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The March 2018 Program Guide

Waterman Fred Hemmings to appear on Long Story Short
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The February 2018 Program Guide

NA MELE: Weldon Kekauoha
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GREAT PERFORMANCES
Movies for Grownups Awards with AARP The Magazine

 

Watch as Helen Mirren receives the 2017 Movies for Grownups Career Achievement Award. The MFG awards were established to celebrate and encourage filmmaking that appeals to movie lovers with a grownup state of mind-and to recognize its artists.

 

 

MOVEABLE FEAST WITH FINE COOKING
Cadanet, France

 

Travel to the interior of Provence when Moveable Feast with Fine Cooking visits Cadenet, France. Host Pete Evans takes a trip to see how the covetable fleur de sel salt is harvested from the pink waters of Aigues Mortes, a region of salt ponds bigger than Paris. Then, Pete meets up with the mother-daughter chef team of Reine and Nadia Sammut to source fresh artichokes from their local field and prepare them at their stellar countryside restaurant. Nadia has made it a point in her family’s restaurant to incorporate gluten-free items after she discovered she had Celiac disease; her mother Reine, who has been the owner of the restaurant for decades, melds her classic techniques with allergy-conscious ingredients. French heritage is found in both the setting and the feast: on the menu are artichokes Provençal, gluten-free focaccia, and a luscious lamb stew.

 

 

DREAM OF ITALY
Basilicata with Francis Ford Coppola

 

The small Italian region of Basilicata is located in the “in-step” of the Italian boot. Basilicata is the most mountainous region in Italy with nearly 50% of its territory covered by mountains, with the rest of the area nearly fully covered in hills. Although Basilicata has less than 10 miles of coastline on the Mediterranean Sea, that coastline is one of its best-kept secrets and the seaside town of Maratea could give anywhere in the Amalfi Coast a run for its money in the beauty department. The most famous site in Basilicata is the sassi (caves) of Matera which were declared a World Heritage Site by UNESCO.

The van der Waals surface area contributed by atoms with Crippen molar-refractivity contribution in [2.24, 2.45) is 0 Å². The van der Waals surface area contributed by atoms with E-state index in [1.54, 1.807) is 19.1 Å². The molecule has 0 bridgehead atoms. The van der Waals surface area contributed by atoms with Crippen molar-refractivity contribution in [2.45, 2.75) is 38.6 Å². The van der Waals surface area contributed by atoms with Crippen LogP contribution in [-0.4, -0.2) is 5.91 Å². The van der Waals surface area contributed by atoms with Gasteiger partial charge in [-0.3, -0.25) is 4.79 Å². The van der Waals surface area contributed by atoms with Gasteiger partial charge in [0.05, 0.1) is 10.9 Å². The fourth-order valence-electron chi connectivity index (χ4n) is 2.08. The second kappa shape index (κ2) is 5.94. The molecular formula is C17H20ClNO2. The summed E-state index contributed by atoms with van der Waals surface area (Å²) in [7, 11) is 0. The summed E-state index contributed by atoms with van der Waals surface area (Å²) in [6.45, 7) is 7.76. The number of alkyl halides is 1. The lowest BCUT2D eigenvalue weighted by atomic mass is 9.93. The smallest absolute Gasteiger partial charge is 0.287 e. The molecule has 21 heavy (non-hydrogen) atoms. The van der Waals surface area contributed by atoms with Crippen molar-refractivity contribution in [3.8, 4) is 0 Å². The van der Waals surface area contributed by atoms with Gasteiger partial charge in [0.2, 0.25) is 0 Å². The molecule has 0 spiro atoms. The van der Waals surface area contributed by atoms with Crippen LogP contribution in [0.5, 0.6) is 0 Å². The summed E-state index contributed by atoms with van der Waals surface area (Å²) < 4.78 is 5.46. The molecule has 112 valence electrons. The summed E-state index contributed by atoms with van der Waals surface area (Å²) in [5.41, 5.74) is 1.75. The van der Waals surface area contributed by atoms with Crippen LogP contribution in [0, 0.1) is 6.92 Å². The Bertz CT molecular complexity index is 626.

Some Kind of Spark

 

This film follows kids from New York as they begin the life-changing experience of studying on Juilliard’s music advancement programme, an outreach class for communities that are underrepresented in the arts. This is a new world for these children, and demands are high. Ultimately, the film aims to serve as an inspiration for other programmes to nurture two of our most valuable national treasures: our children and our musical heritage.

 

 

Symphony for Nature:
The Britt Orchestra at Crater Lake

 

When classical musicians are joined by Klamath drummers for an extraordinary world premiere inspired by Oregon’s breathtaking Crater Lake, deep connections between people, art and nature are revealed in an environment rich with historic and spiritual significance.

 

This new half-hour documentary artfully portrays the world premiere of “Natural History,” the powerful composition by Michael Gordon inspired by and performed at the edge of legendary Crater Lake. The original score, commissioned by the Britt Music & Arts Festival in honor of the centennial of America’s National Park Service, brought members of the Britt Orchestra together with a diverse ensemble of musicians, including the Klamath tribe family drum group Steiger Butte Singers, regional choristers, brass and percussionists, led by charismatic conductor Teddy Abrams. 

 

 

NĀ MELE
Weldon Kekauoha

By Emilie Howlett

 

Hawaiian musician Weldon Kekauoha has been crafting beloved musical arrangements and sharing them with Hawai‘i, the continental U.S. and beyond for over 30 years. He’s enjoyed a successful solo career, amassing multiple Nā Hōkū Hanohano awards and, in 2014, a Grammy nomination. For the past 15 years, he has been going to Japan to perform, finding an enthusiastic audience there that has embraced the Hawaiian culture.

 

Weldon Kekauoha performs on Nā Mele. Photo: Richard Drake.

 

Nā Mele: Weldon Kekauoha

Premieres Monday, February 26, 7:30 pm on PBS Hawaiʻi

Watch online at pbshawaii.org starting Tuesday, February 27

 

Kekauoha gave a soulful performance in PBS Hawai‘i’s Harry and Jeanette Weinberg Multimedia Studio, for the taping of our newest Nā Mele. In this episode of our traditional Hawaiian music series, guitarist Jack Ofoia, bassist Alika Boy Kalauli IV and hula dancer Yuko Hashimoto accompany Kekauoha with a performance set against dramatic photo backdrops of Hawai‘i landscapes.